Thermal conductivities of a Wilsonville solvent and of a slurry prepared from this solvent and Illinois No. 6 coal have been measured at temperatures from 295 up to 500 K. With increasing temperature, the thermal conductivity varied from 1.23 to 1.02 mW cm/sup -1/ K/sup -1/ (296 to 438 K) and from 1.51 to 1.02 mW cm/sup -1/ K/sup -1/ (295 to 505 K) for the solvent and the slurry, respectively. At room temperature, measurements on toluene were accurate to within 3% of literature values. 18 references, 9 figures, 7 tables.

  4. Thermal conductance measurements of bolted copper joints for SuperCDMS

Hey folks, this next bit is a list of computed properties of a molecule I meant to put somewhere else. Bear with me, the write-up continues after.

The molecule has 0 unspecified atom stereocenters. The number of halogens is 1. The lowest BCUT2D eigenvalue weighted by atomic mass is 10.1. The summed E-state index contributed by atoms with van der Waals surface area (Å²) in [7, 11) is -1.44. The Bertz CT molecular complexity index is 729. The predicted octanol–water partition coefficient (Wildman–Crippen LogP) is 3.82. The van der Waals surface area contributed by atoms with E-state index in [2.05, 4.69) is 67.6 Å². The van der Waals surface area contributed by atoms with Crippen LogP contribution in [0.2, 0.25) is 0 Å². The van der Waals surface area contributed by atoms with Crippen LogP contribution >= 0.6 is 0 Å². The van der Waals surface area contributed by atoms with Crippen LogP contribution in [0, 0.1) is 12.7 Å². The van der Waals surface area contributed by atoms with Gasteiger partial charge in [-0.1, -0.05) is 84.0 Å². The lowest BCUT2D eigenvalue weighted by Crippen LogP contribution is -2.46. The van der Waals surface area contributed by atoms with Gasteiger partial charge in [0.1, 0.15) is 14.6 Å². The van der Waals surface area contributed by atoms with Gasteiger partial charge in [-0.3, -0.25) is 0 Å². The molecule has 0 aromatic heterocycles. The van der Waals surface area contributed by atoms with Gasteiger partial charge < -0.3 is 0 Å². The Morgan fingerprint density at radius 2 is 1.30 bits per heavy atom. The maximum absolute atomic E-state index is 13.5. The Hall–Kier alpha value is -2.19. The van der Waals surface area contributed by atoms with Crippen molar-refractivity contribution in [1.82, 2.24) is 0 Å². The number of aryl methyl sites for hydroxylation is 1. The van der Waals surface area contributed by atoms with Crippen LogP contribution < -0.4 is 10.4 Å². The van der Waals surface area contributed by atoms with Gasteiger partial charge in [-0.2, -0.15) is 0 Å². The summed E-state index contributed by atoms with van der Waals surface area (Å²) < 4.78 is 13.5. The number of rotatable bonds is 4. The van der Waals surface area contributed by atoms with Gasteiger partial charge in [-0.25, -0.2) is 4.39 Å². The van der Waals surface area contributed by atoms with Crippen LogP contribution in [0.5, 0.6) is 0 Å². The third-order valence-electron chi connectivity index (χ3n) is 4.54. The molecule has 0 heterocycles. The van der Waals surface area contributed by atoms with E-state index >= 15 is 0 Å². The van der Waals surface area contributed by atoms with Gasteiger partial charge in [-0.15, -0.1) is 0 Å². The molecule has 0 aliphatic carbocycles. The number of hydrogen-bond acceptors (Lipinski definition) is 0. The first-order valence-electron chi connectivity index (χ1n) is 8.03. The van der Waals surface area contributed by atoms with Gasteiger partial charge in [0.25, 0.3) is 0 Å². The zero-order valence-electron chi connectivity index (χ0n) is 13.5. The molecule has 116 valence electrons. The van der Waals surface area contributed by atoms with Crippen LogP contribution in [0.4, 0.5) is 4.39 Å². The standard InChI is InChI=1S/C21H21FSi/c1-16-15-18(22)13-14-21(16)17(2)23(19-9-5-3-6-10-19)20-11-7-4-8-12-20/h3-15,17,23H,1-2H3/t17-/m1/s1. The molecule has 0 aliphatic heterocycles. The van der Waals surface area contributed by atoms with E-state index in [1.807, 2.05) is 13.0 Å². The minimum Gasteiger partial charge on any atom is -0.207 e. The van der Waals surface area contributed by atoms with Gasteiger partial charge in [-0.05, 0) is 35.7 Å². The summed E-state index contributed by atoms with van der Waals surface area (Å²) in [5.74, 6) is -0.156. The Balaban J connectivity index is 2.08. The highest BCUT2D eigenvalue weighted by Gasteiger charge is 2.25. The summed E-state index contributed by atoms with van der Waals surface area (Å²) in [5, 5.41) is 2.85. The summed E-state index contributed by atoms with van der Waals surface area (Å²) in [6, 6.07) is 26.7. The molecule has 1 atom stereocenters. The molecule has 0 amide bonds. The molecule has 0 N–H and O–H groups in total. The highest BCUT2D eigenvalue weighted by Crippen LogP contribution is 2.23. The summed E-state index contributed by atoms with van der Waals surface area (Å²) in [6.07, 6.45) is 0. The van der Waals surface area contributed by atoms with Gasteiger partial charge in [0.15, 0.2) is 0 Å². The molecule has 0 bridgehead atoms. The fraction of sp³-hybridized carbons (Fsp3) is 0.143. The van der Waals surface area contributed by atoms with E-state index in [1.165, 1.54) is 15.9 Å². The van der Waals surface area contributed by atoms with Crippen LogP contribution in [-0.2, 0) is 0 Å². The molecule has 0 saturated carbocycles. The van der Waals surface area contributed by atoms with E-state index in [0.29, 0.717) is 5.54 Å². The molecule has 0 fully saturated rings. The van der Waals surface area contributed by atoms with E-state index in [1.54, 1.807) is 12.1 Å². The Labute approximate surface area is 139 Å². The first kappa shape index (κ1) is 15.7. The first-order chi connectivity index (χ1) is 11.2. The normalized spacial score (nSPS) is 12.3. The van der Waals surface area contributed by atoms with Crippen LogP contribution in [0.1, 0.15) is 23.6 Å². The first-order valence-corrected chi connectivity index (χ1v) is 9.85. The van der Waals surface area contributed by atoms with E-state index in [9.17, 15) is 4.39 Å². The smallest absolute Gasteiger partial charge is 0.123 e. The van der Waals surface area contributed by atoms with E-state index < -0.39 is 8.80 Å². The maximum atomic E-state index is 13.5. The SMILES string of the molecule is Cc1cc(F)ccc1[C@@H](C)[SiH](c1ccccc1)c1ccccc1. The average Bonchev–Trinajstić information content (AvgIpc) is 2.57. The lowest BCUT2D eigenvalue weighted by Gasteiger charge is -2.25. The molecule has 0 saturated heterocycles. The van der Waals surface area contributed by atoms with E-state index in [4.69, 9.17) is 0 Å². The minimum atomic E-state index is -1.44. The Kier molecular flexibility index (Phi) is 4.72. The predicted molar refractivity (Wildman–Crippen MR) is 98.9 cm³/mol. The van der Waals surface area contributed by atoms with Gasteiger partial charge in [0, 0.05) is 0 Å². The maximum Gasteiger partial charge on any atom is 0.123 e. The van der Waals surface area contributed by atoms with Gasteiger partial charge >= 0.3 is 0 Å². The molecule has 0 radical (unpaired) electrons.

DOE PAGES [OSTI]

    Schmitt, R. L.; Tatkowski, G.; Ruschman, M.; Golwala, S.; Kellaris, N.; Daal, M.; Hall, J.; Hoppe, E. W.

    2015-04-28

    Joint thermal conductance testing has been undertaken for bolted copper to copper connections from 60 mK to 26 K. This testing was performed to validate an initial design basis for the SuperCDMS experiment, where a dilution refrigerator will be coupled to a cryostat via multiple bolted connections. Copper used during testing was either gold plated or passivated with citric acid to prevent surface oxidation. Finally, the results we obtained are well fit by a power law regression of joint thermal conductance to temperature and match well with data collected during a literature review.

  5. Thermal conductance measurements of bolted copper joints for SuperCDMS

    SciTech Connect

    Schmitt, R.; Tatkowski, Greg; Ruschman, M.; Golwala, S. R.; Kellaris, N.; Daal, M.; Hall, Jeter C.; Hoppe, Eric W.

    2015-09-01